Diversity is only one part of the D&I equation. And to experience impact on the organisation’s bottom line – as a result of diversity – you must also empower inclusiveness within your workplace. 

What does inclusion look like? 

It looks like leaders: 

  • Acknowledging the uneasiness of difference 
  • Communicating as one team 
  • Intentionally challenging the status quo 
  • Getting vulnerable, trusting, and harnessing the power of the team 
  • Being courageously curious 
  • Tailoring fairness to the individual 

When leaders exhibit inclusivity in the workplace with their team, they are stepping into a space that promotes an environment that is fair, safe, equitable, and creates a sense of belonging for each individual. 

When we feel like we belong we go the extra mile and that can have massive impacts on the bottom line for organisations. 

The research tells us time and time again that creating a sense of belonging is imperative if organisations want to:  

  • Leverage the benefits of diversity  
  • Encourage innovation  
  • Ensure psychological safety  
  • Impact the bottom line  
  • Engage your employees  
  • Increase productivity  
  • Develop an agile workforce  
  • Grow your talent pipeline 

Feelings of exclusion means that we don’t feel like we belong 

Maybe, as an organisational leader, you’re not really invested in making your people feel like they belong. Maybe you’re of the mindset that you keep your work lives at work and your home lives at home.  

This is common. But I’m going to start a courageous conversation with you and ask you: 

If this is the case for you, consider asking yourself if you actually feel like you belong to your organisation?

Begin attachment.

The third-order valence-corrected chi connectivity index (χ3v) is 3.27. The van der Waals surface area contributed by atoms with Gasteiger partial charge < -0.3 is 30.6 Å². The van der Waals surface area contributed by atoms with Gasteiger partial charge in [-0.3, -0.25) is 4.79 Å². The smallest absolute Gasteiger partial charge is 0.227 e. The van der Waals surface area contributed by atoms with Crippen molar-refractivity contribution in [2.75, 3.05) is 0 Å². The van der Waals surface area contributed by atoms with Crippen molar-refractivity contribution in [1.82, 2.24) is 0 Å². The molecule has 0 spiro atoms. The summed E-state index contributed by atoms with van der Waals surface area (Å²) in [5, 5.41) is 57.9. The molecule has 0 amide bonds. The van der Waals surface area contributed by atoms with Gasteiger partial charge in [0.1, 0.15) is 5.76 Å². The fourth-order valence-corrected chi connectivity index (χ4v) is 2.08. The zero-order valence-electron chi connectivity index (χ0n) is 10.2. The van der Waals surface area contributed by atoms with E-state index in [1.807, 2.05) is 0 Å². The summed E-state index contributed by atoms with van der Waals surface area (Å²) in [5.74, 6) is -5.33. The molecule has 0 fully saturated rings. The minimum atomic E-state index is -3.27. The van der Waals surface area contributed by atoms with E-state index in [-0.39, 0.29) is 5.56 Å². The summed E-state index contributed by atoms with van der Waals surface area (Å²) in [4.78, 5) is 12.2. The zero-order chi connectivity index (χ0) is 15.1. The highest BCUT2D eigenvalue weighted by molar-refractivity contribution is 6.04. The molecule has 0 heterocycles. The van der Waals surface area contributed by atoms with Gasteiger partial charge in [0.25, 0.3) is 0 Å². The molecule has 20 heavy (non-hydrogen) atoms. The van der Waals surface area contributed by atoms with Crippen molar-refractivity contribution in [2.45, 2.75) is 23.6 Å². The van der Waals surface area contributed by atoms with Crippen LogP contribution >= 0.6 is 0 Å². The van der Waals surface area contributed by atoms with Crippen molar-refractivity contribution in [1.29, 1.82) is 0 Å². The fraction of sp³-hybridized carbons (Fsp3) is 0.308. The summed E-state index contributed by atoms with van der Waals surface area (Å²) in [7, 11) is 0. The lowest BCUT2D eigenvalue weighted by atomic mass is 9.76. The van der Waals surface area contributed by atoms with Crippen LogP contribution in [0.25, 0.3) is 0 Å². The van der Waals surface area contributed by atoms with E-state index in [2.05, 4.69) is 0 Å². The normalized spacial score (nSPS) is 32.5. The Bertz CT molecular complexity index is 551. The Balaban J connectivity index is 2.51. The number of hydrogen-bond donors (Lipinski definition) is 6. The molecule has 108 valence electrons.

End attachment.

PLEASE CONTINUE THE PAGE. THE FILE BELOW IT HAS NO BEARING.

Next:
And if not, you aren’t alone because research from BetterUp shows that 1 in 4 employees don’t feel like they belong.  

But this is problematic from a business point of view because essentially this means that 25% of the workforce does not feel:  

  • Safe or psychologically well  
  • Engaged  
  • Innovative  
  • Collaborative  
  • Productive  
  • Agile  
  • Talented  
  • Customer focused 

And as a people leader who either doesn’t feel like they belong, or who is not invested in encouraging their team to feel like they belong – what do the outputs against each of these areas look like or feel like for you and/or your team? 

Is it time to move towards inclusion? 

Empower your people leaders to learn more about not just how to be inclusive but the benefits of being inclusive. 

Some leaders already think they are inclusive, when really, they’re ticking and flicking diversity quotas. 

Which, don’t get me wrong, are a very important aspect of our workplace landscape, but they aren’t the be all and end all. 

Once we get diversity in the door and working with us at the table, we need be consciously closing the gap and understanding more about how we can leverage all our people’s unique set of skills, abilities, and lived experiences for the betterment of the organisation. 

And the journey towards being inclusive does not have an end point. It’s continual and it takes ongoing awareness and conscious micro actions. 

Take the first step today by finding out if our flagship inclusion program is a right fit for your organisation’s D&I goals. 

Complete our 2-minute questionnaire and we will get back to you with your next steps. 

Take the questionnaire here